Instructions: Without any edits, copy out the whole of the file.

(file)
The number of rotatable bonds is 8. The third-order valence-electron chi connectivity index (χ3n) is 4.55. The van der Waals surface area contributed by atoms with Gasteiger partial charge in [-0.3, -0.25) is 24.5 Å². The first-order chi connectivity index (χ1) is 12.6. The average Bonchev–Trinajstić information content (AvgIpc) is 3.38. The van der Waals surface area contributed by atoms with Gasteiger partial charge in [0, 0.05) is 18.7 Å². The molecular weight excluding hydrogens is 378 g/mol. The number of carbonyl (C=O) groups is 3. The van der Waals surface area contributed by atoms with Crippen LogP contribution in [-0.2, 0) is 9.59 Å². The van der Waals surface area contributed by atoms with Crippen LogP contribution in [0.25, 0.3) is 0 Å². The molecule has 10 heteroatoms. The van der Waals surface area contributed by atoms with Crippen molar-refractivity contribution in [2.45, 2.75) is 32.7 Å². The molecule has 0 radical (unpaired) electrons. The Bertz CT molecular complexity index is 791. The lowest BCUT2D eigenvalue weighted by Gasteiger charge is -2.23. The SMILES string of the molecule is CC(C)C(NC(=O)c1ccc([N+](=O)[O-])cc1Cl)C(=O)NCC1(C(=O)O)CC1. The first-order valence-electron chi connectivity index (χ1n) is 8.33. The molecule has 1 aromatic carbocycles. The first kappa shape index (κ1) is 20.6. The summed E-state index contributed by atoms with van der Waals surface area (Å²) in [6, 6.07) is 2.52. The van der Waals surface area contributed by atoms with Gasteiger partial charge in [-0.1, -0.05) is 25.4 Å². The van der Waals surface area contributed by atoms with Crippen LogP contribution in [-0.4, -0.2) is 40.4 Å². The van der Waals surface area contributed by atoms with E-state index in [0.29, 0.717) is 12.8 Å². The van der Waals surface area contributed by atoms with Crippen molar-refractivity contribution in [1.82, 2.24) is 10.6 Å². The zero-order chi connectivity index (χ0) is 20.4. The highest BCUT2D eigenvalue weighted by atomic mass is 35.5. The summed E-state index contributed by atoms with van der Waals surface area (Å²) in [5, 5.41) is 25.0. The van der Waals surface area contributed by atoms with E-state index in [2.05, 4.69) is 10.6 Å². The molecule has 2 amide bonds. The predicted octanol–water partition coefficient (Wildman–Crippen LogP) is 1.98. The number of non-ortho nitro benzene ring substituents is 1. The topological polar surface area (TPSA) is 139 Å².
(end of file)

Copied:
The number of rotatable bonds is 8. The third-order valence-electron chi connectivity index (χ3n) is 4.55. The van der Waals surface area contributed by atoms with Gasteiger partial charge in [-0.3, -0.25) is 24.5 Å². The first-order chi connectivity index (χ1) is 12.6. The average Bonchev–Trinajstić information content (AvgIpc) is 3.38. The van der Waals surface area contributed by atoms with Gasteiger partial charge in [0, 0.05) is 18.7 Å². The molecular weight excluding hydrogens is 378 g/mol. The number of carbonyl (C=O) groups is 3. The van der Waals surface area contributed by atoms with Crippen LogP contribution in [-0.2, 0) is 9.59 Å². The van der Waals surface area contributed by atoms with Crippen LogP contribution in [0.25, 0.3) is 0 Å². The molecule has 10 heteroatoms. The van der Waals surface area contributed by atoms with Crippen molar-refractivity contribution in [2.45, 2.75) is 32.7 Å². The molecule has 0 radical (unpaired) electrons. The Bertz CT molecular complexity index is 791. The lowest BCUT2D eigenvalue weighted by Gasteiger charge is -2.23. The SMILES string of the molecule is CC(C)C(NC(=O)c1ccc([N+](=O)[O-])cc1Cl)C(=O)NCC1(C(=O)O)CC1. The first-order valence-electron chi connectivity index (χ1n) is 8.33. The molecule has 1 aromatic carbocycles. The first kappa shape index (κ1) is 20.6. The summed E-state index contributed by atoms with van der Waals surface area (Å²) in [6, 6.07) is 2.52. The van der Waals surface area contributed by atoms with Gasteiger partial charge in [-0.1, -0.05) is 25.4 Å². The van der Waals surface area contributed by atoms with Crippen LogP contribution in [-0.4, -0.2) is 40.4 Å². The van der Waals surface area contributed by atoms with E-state index in [0.29, 0.717) is 12.8 Å². The van der Waals surface area contributed by atoms with Crippen molar-refractivity contribution in [1.82, 2.24) is 10.6 Å². The zero-order chi connectivity index (χ0) is 20.4. The highest BCUT2D eigenvalue weighted by atomic mass is 35.5. The summed E-state index contributed by atoms with van der Waals surface area (Å²) in [5, 5.41) is 25.0. The van der Waals surface area contributed by atoms with E-state index in [2.05, 4.69) is 10.6 Å². The molecule has 2 amide bonds. The predicted octanol–water partition coefficient (Wildman–Crippen LogP) is 1.98. The number of non-ortho nitro benzene ring substituents is 1. The topological polar surface area (TPSA) is 139 Å².